October 2012

  • VTDigger posts story on September 30, detailing the adverse impact staff and training cuts continue to have on the Economic Services Division’s ability to properly dispense 3Squares benefits to Vermonters enrolled in the state’s supplemental nutrition assistance program.
  • According to story, in 2011, Vermont had the nation’s second highest error rate (8.53%) when it came to properly dispensing 3Squares’ benefits. The average error rate nationwide is 3.8 % and is determined by the number of program recipients found to be receiving either too many or too little benefits. Vermont’s 2011 error rate prompted the federal government to impose a $341,000 fine on the State and mandate that ESD put half the fine ($170,500) into making improvements to lower the error rate. If, in 2012, ESD is unable to lower its error rate to under 6%, the State will be on the hook to pay the remaining $170,500 fine to the feds. Vermont’s fully calculated 2012 error rate will not be known until January 2013, but through the first quarter of 2012, ESD’s error rate had been reduced to 7.34%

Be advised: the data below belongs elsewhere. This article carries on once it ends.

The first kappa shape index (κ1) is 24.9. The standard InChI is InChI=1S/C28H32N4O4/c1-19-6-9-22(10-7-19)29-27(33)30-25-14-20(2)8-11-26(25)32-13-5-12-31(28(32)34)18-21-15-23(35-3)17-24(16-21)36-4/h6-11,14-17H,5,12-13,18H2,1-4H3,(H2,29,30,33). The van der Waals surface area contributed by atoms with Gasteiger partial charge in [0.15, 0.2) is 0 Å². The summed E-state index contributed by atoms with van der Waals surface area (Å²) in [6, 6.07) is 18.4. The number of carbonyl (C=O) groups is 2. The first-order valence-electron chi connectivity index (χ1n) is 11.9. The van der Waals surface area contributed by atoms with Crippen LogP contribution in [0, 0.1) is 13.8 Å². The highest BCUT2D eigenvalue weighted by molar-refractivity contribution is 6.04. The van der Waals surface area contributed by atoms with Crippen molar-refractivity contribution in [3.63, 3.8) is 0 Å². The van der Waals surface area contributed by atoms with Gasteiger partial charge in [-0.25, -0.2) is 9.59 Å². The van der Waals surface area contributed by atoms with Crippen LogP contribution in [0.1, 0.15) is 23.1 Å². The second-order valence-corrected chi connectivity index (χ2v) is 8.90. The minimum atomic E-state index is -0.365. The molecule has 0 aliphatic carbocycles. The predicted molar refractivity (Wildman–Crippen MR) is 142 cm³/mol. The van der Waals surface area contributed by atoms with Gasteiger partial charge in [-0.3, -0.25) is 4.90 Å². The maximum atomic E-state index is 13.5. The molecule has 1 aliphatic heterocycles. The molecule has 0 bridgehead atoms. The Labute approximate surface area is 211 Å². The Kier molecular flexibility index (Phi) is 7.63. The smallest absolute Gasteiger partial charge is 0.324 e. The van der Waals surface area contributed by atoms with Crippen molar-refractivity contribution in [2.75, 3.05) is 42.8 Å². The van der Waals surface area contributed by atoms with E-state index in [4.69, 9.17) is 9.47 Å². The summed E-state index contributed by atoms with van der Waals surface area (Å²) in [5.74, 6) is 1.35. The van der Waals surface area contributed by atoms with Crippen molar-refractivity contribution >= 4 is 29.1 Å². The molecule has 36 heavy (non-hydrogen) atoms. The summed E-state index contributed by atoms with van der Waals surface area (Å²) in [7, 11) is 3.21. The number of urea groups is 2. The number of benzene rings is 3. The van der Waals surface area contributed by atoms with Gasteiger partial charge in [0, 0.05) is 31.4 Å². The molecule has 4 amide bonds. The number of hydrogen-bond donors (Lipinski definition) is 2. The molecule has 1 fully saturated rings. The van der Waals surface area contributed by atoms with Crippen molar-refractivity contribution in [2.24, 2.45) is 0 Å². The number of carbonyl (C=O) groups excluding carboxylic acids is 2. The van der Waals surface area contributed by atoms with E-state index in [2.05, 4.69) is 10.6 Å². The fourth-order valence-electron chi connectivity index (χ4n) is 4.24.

• As the Digger story highlights, the primary reasons cited for ESD’s high error rate are the deep position and training cuts made in recent years throughout the Division.
  • “The caseloads continue to grow, and when you reduce your infrastructure you eventually get problems, and that’s what we’ve got,” explained ESD’s Chief of Quality Control Rick Smith. “People are working faster, they’re working harder and they’re working above their sustainable potential, and people make mistakes. In the midst of all that, we have to reestablish our training protocols and reestablish our infrastructure and put whatever efficiencies we can in place to make limited staff resources more effective while still providing good customer service.” With respect to training cuts, Smith said, “Quite frankly, the training should have been ongoing for the years it was postponed in order to save money, and you eventually have to pay for these things. It’s like not keeping up with road maintenance. If you don’t fill the pot holes for three years then you’ve eventually got to replace the whole roadbed.”